"From a geologic perspective, events like this have happened many times in the past. Asteroids the size of 1950 DA have probably struck the Earth about 600 times since the age of the dinosaurs," Ward said.

Here's a link to the simulation. Have a nice day!

*UPDATE 6-12-06: The "Hiroshima" comparison was made by an astronomer at the University of Oslo, Knut Jørgen Røed Ødegaard. However, another Norwegian scientist disputes him:

Truls Lynne Hansen of the Northern Lights Observatory (Nordlysobservatoriet) in Tromsø disputes Røed Ødegaard's description, calling it an exaggeration.

"Our atmosphere is peppered with small stones from outer space all the time," Hansen told newspaper Aftenposten. "Most burn up and disappear, but some land here."

He thinks that what hit northern Norway last week was a stone weighing around 12 kilos (about 26 pounds). "Out in space it generated enormous speed, but after entering our atmosphere its tempo eased," Hansen said. "This kind of meteorite isn't radioactive and it's not glowing when it hits the ground."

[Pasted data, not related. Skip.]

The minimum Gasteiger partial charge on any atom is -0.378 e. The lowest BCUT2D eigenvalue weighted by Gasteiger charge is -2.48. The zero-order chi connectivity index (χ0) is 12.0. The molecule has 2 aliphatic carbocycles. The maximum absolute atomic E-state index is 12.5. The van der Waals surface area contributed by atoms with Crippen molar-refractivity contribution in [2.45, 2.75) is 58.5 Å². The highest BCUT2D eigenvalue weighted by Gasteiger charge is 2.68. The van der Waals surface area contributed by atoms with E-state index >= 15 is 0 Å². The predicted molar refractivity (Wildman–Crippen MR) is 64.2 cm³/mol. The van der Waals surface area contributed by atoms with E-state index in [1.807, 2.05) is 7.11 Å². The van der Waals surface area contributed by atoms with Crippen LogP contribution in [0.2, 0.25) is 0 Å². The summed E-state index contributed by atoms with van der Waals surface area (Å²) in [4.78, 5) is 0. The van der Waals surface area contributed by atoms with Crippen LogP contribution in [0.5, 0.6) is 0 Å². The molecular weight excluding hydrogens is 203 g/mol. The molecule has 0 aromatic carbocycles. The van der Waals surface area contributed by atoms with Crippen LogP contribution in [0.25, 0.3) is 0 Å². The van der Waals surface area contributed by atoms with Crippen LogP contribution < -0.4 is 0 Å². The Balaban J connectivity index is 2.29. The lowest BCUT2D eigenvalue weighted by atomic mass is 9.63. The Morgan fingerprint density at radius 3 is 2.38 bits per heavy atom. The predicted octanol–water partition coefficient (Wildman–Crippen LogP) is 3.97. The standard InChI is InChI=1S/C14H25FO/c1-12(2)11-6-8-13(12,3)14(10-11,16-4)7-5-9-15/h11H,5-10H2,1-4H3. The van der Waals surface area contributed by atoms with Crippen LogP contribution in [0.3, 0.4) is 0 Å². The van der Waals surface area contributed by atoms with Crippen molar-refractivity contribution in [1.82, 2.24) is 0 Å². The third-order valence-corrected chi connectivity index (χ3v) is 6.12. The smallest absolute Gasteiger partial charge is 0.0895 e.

In the same article, Aftenposten runs a somewhat inscrutable photo of the supposed impact site:Norway meteorite impact site.jpg

Surf’s Up

gravitational waves.jpg

If you ponder the mysteries of the universe, check out morning’s LA Times story about LIGO — the Laser Interferometer Gravitational-Wave Observatory Caltech operates in Hanford, Washington and an identical twin managed by MIT in Livingston, Louisiana — which scientists hope will allow them to demonstrate the truth of Einstein’s theory that “large bodies moving through space would give off waves of gravity, traveling at light speed, that would shrink and expand space-time itself.”

After Einstein, our conception of the universe changed. It is not empty space, it is a fabric. Space, and everything occupied by space, can be bent and stretched by waves of gravity, which Times’ author John Johnson Jr. likens to the ripples from a spoon stirring milk, or the indentation a bowling ball would make on a trampoline.

Today, such waves exist only in theory, the product of cosmic events like supernovas or pairs of neutron stars whipping through each others’ orbit and then smashing into each other.